When you pick up a hitch hiker you have a very,very short period of time for you both to figure out if either of you are a serial killer.
As I rolled past, he put his cigarette out on the heel of his Vans and put the butt in his pocket. Serial killer he may be, but a considerate one at least. I stopped, rolled back, window down and asked where he was going. Atacama. Jump in amigo.
In which we seemingly spend 24 hours on different trips…
Cerro Castillo in Chilean Patagonia is a striking set of rock spires, above a glacial lake. It is a 6km, 1200m trek to reach a ridge, affording grand views of the range, the first 4km of which can be done via horse. We got into the tiny three-block town that serves as a base for the peak mid afternoon, planning to make the trip the following day. Time and tide, and indeed weather and horses, wait for no man. So things took a turn for the spontaneous. The following internal narratives cover the ensuing twenty four hours. Turns out they were quite different experiences…
In which we stumble into a small town rodeo and head-butt a cow…
Juan is nervous. Though his dad is with him, this is his first time. As he hands his soft broad brimmed chupalla hat to his sister and puts on the helmeted version he conspicuously makes the sign of the cross before him.
A man in a yellow football shirt, jeans and sandals is standing in front of us. He is holding a black bin liner, which, given the shape of its sag clearly contains a large fish.
We are not in a fish mongers, nor by the docks. In fact we are outside a repurposed single coach from around 1975, parked, or possibly left, on what passes as the main street in a small coastal town called Chaiten, in northern Patagonia. The bus is now a cafe, of sorts, selling German cakes, obviously.
The last thing you’d expect to hear on the bleak, barren and sulphurous rim of a volcano crater it has taken three hours to reach is a baby crying.
Volcan Chaiten, until May 2008 wasn’t volcan Chaiten at all. It was just another mountain. But then ‘SURPRISE’, it blew up. Over the course of four days this put 200 million cubic meter of material on the surrounding area after throwing it 20km into the sky.
We reached Parque Pumalin driving north from Chaitten on Thursday evening having caught the overnight boat from Quellon on Isla Chiloe and spending the day walking around Chaiten, taking advantage of the free internet. The drive takes about 30mins on a gravel, winding road around the foot of the Andes.
A big sign on the right announces your arrival to the park. That and the end of the asphalt road are the only indicators that you are now leaving civilisation behind.
Yes my friends. This is an existentialist post which one would usually expect from Andy. But here I am wanting to talk about the lives of Sebastiano Salgado and Douglas Thompkins. And soap.
About a year ago now, Andy and I went to see “the salt of the earth“. A movie which was highly recommended to me by my Dad and Deppy who are keen cinema goers. The movie by Wim Wenders, a favourite, chronicles the life of Salgado the illustrious Brazilian photographer who after a couple of years of working as an economist for Breton Woods institutions picked up his camera to tell stories about people and nature. His photos are mesmerising, mostly shot in black and white. His work focused on the impact of industrialisation on people as well as nature before he turned to document the Rwanda genocide. In the film he talks at length about the impact that those trips to Africa had on him and his disappointment in the human race. So much so that he gave up photography to return to his native village only to find it deserted; the deforestation of the Amazon had destroyed the local economy. Undeterred, he and his wife set up Instituto Terra, a foundation focused at replanting the rainforest with local species he and his wife are growing.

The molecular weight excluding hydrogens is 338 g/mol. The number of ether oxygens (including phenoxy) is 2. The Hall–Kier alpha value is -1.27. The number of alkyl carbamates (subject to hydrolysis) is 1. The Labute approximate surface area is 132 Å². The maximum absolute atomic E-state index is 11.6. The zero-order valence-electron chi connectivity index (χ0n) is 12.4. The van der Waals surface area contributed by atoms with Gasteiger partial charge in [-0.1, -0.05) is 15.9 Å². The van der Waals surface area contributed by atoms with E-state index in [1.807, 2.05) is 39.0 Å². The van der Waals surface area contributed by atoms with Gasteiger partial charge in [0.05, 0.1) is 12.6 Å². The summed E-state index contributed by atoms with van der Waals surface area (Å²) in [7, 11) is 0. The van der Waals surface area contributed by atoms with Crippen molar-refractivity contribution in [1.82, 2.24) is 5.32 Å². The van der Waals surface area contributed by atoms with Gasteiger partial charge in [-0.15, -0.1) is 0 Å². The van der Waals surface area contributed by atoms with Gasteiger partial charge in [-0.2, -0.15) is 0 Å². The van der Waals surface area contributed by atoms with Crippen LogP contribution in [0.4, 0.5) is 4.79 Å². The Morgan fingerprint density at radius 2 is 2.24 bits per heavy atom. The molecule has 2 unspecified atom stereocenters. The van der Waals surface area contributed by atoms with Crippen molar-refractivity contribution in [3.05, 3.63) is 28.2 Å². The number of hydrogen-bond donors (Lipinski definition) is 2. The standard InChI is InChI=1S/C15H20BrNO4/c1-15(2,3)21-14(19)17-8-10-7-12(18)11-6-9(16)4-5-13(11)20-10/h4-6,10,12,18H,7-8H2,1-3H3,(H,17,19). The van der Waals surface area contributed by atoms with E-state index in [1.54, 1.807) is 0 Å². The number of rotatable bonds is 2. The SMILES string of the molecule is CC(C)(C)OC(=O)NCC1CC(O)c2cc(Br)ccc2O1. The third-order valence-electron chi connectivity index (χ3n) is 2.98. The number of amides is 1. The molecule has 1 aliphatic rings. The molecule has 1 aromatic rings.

Now on to Douglas Tompkins; Founder and CEO of North Face who died last year. A keen environmentalist and conversationalist, Douglas bought 3,000sq km (yes… kilometres) of temperate rainforest in Northern Patagonia and set up Parque Pumalin in an effort to preserve the forrest. It is one of the largest private parks in the world, home to the now active Volcano Chaiten, a glacier and a 4,000 old forest. The Parque is open to the public with a handful of camping sites and marked walks. It’s unbelievably well looked after, you can tell that immense thought and care has gone into setting up and managing the site; it’s a Disneyland for outdoorsy people.
When planning the trip we enquired about working in Salgado’s forest. Unfortunately they don’t welcome unskilled volunteer labour. We have however spent the last couple of days in Parque Pumalin.
Which brings me on to soap. And the question of what am I doing to make the slightest positive mark in the world. Because selling soap (what I’ve been mostly doing for the last couple of years) is not really making a difference in the grande scheme of things…
If you haven’t seen it, do check out “the salt of the earth”. And have a look at the Pumalin website.
Isla Grande de Chiloe, located in the south of Chile right on top of Patagonia is renowned for its beauty, cuisine and national parks. We spent a week here, following advice from guidebooks, blogs and locals.
Everything you read about the island’s spellbinding beauty is spot on. On the west side, battered by the Pacific winds and mist the landscape is rough, wild. Trees shaped by the winds, beaches that go on for miles, big cliffs and a feeling that nature is most definitely in control here.